Sonja Milbourn will never forget the day she walked in to her neighborhood pizza joint,only to see a waitress charging back at her.
“She chased me down because she wanted to thank me for the book I left there,” the college professor said with a chuckle.
A week earlier,Milbourn and her 9 year-old daughter had slyly dropped a tattered copy of “Dead Man Walking” on a table there,hoping another bookworm would pick it up and join in the game.
She did,and so the journey begins.
Part book club,part behavioral study,part message-in-a-bottle experiment,BookCrossing.com connects bibliophiles across the globe,harnessing the power of the Internet to make all the world a library.
The site's members live by the “Three R's” mantra. They read,register and release.
After enjoying a good book,members register their find on the site and get a unique BookCrossing ID number (BCID). After marking the book with a catchy label,they release it “into the wild.”
Books “in the wild” land on park benches,airplane seats,in coffee shops and historic sites. Site creator Ron Hornbaker said he's also seen pictures of books left in the hands of statues.
A lot of people have also begun to leave books in public restrooms,he said. Strange? Yes. Functional? Even more so.
“It's always good to catch people when they're contemplating life,” Hornbaker said.
Hornbaker said that he was transfixed when he stumbled upon a Web site tracking disposable cameras in March 2001. Already familiar with other sites of the sort,the cogs in his head started churning as he tried to find a way to reinvent the concept.
“I've always been looking for an idea – something to do for fun,” Hornbaker said. “After a few minutes,books popped into my head,and it just clicked. People like to share books and give them to friends and family anyway.”
Four weeks later,www.BookCrossing.com was born.
Hornbaker said he's had an insatiable appetite for good books since babysitter Grandma Keeler and his parents,both teachers,introduced him to the written word as a child.
Reading hasn't taken a back seat yet. The 36-year-old is currently the president of a software development company in Kansas City,Mo.,and he's never taken a computer class. He absorbed the information from books and taught himself.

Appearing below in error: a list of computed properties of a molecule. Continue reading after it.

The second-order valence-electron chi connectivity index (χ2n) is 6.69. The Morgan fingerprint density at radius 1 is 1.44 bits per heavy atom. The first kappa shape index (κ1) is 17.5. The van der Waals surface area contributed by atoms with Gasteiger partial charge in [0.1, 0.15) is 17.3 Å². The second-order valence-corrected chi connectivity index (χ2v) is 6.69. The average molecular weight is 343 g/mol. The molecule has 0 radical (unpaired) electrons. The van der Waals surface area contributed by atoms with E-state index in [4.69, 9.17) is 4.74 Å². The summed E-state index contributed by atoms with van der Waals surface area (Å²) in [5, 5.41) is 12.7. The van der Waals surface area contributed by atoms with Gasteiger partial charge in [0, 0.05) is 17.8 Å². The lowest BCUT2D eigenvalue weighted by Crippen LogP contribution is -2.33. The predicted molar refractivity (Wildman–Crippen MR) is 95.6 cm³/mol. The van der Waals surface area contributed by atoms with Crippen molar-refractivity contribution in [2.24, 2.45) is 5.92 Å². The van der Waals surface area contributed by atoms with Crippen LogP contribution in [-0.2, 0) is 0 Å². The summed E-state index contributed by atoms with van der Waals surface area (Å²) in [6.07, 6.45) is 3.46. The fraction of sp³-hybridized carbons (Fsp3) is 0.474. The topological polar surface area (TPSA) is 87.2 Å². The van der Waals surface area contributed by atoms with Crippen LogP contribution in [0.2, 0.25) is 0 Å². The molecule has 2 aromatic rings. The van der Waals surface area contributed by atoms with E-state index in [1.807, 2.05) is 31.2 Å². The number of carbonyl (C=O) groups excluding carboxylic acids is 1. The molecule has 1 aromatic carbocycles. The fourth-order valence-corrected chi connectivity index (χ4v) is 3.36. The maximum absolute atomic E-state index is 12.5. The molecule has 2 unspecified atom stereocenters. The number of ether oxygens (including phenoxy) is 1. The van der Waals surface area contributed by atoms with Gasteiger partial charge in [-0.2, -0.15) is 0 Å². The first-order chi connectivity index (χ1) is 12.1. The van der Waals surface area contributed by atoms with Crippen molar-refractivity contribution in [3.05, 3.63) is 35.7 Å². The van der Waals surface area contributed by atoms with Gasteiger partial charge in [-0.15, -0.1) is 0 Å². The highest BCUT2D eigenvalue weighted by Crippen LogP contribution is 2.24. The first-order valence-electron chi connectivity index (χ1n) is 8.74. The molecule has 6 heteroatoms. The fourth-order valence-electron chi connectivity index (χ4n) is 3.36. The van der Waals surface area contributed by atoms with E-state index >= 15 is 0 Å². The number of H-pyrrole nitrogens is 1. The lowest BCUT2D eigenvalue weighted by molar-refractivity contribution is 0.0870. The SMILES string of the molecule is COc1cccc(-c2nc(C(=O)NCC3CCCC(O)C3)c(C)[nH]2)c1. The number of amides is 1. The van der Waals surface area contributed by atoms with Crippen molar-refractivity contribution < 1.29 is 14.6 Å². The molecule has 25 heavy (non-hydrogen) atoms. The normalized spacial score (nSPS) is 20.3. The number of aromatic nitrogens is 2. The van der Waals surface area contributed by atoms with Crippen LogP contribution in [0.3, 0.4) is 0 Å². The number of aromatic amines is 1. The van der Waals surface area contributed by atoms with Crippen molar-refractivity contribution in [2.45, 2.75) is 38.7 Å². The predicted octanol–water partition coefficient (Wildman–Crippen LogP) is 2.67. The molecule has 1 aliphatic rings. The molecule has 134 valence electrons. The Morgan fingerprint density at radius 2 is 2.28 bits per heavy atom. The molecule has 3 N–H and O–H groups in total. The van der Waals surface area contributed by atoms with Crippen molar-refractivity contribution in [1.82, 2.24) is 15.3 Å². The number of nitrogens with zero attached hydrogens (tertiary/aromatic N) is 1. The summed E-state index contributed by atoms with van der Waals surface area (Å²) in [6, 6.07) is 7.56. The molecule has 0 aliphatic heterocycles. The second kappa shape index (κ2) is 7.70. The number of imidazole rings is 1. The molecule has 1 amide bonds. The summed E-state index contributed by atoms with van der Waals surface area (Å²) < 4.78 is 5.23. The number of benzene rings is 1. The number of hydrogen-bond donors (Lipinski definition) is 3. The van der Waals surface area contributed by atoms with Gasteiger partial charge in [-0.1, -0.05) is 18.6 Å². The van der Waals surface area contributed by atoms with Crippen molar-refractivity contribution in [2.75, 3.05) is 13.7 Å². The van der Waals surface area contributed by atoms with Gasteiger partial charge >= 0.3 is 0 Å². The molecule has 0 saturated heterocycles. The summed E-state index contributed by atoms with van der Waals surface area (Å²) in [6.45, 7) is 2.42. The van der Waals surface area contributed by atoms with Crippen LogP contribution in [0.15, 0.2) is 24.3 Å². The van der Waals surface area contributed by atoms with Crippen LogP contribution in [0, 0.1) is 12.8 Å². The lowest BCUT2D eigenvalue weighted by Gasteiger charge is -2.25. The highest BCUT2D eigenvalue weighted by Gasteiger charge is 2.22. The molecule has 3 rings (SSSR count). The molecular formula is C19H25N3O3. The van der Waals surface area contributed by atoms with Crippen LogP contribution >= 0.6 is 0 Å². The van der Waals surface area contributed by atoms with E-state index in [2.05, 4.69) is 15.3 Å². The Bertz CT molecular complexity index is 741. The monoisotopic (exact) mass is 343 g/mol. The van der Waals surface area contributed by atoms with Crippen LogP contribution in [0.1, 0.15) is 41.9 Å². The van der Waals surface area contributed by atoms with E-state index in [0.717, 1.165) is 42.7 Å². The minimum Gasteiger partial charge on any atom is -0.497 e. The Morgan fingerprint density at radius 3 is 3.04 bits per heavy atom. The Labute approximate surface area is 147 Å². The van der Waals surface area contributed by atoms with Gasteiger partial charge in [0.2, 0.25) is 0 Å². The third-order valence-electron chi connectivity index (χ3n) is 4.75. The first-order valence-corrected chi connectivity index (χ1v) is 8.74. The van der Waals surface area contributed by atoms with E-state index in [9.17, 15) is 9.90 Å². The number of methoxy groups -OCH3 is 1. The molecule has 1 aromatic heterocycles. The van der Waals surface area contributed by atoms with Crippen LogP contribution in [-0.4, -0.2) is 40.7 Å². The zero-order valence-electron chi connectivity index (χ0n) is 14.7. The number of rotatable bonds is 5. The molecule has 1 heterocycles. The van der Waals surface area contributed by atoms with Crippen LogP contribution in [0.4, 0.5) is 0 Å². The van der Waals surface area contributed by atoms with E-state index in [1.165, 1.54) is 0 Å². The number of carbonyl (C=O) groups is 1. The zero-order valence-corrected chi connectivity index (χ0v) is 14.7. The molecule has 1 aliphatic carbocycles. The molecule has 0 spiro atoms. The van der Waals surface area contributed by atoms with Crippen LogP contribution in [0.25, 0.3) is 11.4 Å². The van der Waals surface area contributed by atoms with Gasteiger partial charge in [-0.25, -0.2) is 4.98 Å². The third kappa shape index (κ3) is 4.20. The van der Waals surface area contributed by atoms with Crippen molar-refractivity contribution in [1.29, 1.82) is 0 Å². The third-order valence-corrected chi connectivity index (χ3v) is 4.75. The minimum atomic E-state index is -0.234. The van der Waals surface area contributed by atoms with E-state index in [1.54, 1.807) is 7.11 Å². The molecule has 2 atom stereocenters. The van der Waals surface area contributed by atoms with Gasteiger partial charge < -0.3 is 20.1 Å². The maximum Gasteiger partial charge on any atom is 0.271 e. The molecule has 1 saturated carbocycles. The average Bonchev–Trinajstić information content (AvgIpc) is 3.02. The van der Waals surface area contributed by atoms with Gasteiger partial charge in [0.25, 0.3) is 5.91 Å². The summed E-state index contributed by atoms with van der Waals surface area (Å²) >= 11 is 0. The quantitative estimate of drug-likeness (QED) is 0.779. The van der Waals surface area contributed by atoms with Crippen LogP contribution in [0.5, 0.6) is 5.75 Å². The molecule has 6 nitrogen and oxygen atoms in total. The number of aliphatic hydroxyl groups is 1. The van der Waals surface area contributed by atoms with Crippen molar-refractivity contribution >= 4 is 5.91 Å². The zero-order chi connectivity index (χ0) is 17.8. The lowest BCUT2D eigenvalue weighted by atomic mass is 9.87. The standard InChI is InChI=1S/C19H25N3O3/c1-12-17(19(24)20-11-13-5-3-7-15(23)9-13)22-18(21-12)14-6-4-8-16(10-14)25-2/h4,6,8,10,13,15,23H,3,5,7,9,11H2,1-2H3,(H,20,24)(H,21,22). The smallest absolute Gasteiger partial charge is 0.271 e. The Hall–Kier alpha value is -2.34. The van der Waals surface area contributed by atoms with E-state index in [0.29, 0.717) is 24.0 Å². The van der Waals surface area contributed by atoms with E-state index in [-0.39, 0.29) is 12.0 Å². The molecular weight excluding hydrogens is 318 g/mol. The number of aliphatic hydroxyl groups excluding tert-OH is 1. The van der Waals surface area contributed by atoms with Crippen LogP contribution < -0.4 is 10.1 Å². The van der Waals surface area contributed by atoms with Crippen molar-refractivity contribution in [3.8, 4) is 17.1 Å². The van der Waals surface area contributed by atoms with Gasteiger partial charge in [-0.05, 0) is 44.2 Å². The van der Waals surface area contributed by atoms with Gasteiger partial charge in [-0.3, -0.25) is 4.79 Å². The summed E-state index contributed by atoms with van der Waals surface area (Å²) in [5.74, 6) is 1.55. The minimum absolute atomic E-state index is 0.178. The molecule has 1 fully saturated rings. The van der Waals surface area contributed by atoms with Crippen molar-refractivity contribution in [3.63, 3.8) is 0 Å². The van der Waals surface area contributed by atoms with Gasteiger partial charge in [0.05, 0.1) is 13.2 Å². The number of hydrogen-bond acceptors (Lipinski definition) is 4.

And so it was only natural that Hornbaker engineer a way for literature lovers to share in his passion.
It was slow at first,Hornbaker said. When the site celebrated its first anniversary in March 2002,only 1,200 people had signed up to read and release.
He didn't have to wait much longer,though. National Public Radio caught wind of the site,and after running a 7-minute interview with the site creator,1,600 members signed up in one day,with 3,000 more joining in the subsequent week.
Today,almost 11,000 readers in 35 countries have given away more than 26,000 books. BookCrossing.com memberships are free,and all information is kept private,Hornbaker said.
The site's leader board features top releasers and top reads. One BookCrossing.com member has registered 1,800 books. Five others have stacked up more than 500 books each since joining.
Eight-year-old Kipling Pedersen,a Sandpoint,Idaho,second-grader,is one of the site's top youth,logging 55 books in one year.
Teachers are also finding the site a handy way to encourage children to read.
“I think it's a great activity to start your child in. Not only does it teach them an appreciation of literature and books,but an appreciation of sharing their things with the word,” Hornbaker said. “It's amazing how quick kids pick up on this. If you give kids the chance,they really like to share.”
Sonja Milbourn said she has begun to use the site as a tool in her classes at Butler County Community College in El Dorado,Kansas. She teaches reading to students who need remediation training to successfully complete classes at the school.
“I think it's always amazing to see how many people are alliterate,meaning they chose not to read,” Sonja Milbourn said. “Life gets busy and people don't take the time… but it does make me sad because people don't realize what a hit they're taking to their skill level when they stop reading for enjoyment.”
The only drawback,some BookCrossers said,is the frustration of letting go of a good read and not hearing anything for weeks.
But Hornbaker said delay is part of the game. Books find their way to shelves and drawers,and amid the hustle and bustle of daily life,literature can be slow to rise to the top of the to-do list.
The lapse can also be intriguing,he said.
“The serendipity is part of the attraction,” Hornbaker said. “Sometimes we don't hear of the book again,but I think they find pleasure just in doing it. They feel good that they're sharing books with the world even if they don't get physical evidence that books are coming back.”
Regardless of the returns,the experience is exciting,Sonja Milbourn said.
“It's great to be giving for the joy of it,” Milbourn said. “It's the icing on the cake if someone gets back to you,but it's great knowing you've passed along something that you've enjoyed so much. It's just a great way to connect.”